“Mavourneen, mavourneen, my sad tears are falling, To think that from Erin and thee I must part!
It may be for years, and it may be forever, Then why art thou silent, thou voice of my heart?…”
Armistead was tearful and said “Hancock, good-by; you can never know what this has cost me, and I hope God will strike me dead if I am ever induced to leave my native soil, should worse come to worse.”
At Gettysburg Armistead spoke his fears to his comrades, including Brigadier General Dick Garnett, another of his comrades from the California days as they met the night before the fateful charge of July 3rd. The next afternoon Armistead and Garnett led their brigades of Pickett’s Division against Hancock’s II Corps which was defending Cemetery Ridge.
During the engagement Garnett was killed just before reaching the Union lines and Hancock gravely wounded. Armistead, leading his brigade breached the Union line with his black hat atop his sword was wounded in the right arm and shoulder and fell near one of the Union artillery pieces, a point now known as “The High Water Mark” of the Confederacy. As Armistead lay wounded he was approached by Major Bingham of Hancock’s staff who was responding to Armistead’s making a Masonic sign of distress. When Bingham told Armistead of Hancock’s injury Armistead was grieved and told Bingham to “Tell General Hancock for me that I have done him and you all an injury which I shall regret the longest day I live.” He gave Bignham a wrapped Bible and Prayer book to give to Almira Hancock, inscribed were the words “Trust in God and fear nothing.”
“Minnesota Forward” Hancock directing the Defense by Dale Gallon
Armistead would die from infections caused by his wounds which were initially not thought to be life threatening. Hancock would go on to continued fame and be one of the most admired and respected leaders of the Army during and after the war. He was gracious as a victor and spoke out against reprisals committed against Southerners after the war. He was the Democratic nominee for President losing a close election to James Garfield, losing the popular vote by under 40,000 votes. It was an era of great political corruption and Hancock was one of the few major public figures Even his political opponents respected him for his integrity and honesty. Former President Rutherford B Hayes said “[i]f, when we make up our estimate of a public man, conspicuous both as a soldier and in civil life, we are to think first and chiefly of his manhood, his integrity, his purity, his singleness of purpose, and his unselfish devotion to duty, we can truthfully say of Hancock that he was through and through pure gold.”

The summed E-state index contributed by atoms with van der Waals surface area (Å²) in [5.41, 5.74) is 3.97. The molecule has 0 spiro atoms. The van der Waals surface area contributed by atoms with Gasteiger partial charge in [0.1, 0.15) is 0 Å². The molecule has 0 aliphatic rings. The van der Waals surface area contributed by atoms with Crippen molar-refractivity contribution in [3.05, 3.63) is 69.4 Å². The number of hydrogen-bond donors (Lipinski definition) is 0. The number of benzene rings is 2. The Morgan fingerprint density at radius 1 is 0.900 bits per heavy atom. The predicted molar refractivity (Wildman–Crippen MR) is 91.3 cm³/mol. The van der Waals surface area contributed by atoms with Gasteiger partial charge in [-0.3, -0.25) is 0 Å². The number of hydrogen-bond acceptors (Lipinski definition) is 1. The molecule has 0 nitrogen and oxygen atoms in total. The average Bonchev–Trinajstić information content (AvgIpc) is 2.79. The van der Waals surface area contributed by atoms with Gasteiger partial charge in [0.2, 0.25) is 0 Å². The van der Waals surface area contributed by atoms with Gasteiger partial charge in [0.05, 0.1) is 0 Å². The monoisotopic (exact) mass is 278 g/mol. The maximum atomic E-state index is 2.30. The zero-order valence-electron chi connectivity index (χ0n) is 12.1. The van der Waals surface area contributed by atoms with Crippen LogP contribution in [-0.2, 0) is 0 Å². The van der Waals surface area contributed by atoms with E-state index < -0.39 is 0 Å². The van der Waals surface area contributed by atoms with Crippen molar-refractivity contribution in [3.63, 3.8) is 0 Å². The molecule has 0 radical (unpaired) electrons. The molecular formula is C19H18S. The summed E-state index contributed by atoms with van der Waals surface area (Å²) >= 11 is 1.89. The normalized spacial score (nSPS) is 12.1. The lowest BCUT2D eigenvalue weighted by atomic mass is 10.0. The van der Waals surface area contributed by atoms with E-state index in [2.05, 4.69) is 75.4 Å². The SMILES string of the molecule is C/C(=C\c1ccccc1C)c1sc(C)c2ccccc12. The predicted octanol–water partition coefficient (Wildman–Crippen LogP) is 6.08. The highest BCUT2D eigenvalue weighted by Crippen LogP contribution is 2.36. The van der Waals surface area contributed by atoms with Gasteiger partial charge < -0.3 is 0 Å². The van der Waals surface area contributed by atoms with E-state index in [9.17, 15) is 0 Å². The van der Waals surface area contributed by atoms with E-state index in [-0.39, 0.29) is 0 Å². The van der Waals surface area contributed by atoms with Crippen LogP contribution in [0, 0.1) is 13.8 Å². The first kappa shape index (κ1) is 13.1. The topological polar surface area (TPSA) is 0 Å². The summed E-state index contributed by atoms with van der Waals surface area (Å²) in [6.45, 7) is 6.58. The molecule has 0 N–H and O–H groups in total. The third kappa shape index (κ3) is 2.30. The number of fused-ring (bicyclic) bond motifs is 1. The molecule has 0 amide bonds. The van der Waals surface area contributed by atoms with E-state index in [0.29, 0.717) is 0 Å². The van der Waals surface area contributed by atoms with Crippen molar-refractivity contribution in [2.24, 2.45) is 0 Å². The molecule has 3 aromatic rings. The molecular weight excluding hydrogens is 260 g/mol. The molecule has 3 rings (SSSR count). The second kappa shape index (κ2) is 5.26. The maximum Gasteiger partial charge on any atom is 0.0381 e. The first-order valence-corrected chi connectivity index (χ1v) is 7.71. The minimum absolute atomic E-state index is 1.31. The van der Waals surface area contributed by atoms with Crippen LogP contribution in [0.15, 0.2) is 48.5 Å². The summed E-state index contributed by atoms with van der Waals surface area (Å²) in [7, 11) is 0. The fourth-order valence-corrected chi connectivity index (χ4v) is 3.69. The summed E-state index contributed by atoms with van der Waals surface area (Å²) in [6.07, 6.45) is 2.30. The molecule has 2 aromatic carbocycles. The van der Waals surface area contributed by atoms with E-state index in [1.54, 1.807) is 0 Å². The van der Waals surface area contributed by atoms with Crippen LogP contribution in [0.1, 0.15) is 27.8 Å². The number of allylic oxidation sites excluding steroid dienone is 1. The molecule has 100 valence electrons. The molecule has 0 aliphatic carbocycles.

A few years after his death Republican General Francis A Walker, lamenting the great corruption of the time said:
“Although I did not vote for General Hancock, I am strongly disposed to believe that one of the best things the nation has lost in recent years has been the example and the influence of that chivalric, stately, and splendid gentleman in the White House. Perhaps much which both parties now recognize as having been unfortunate and mischievous during the past thirteen years would have been avoided had General Hancock been elected.”
The story of Hancock and Armistead is one that reminds us of how hardened ideologues can divide a nation to the point of civil war. It is a story that should give pause to any political or spiritual leader that incites people to war against their neighbor and use their ideology to enslave or brutalize their political opponents.
The blood of the approximately 50,000 soldiers that were killed or wounded during the three days of the Battle of Gettysburg is ample reminder of the human suffering brought about by unrestrained ideologues.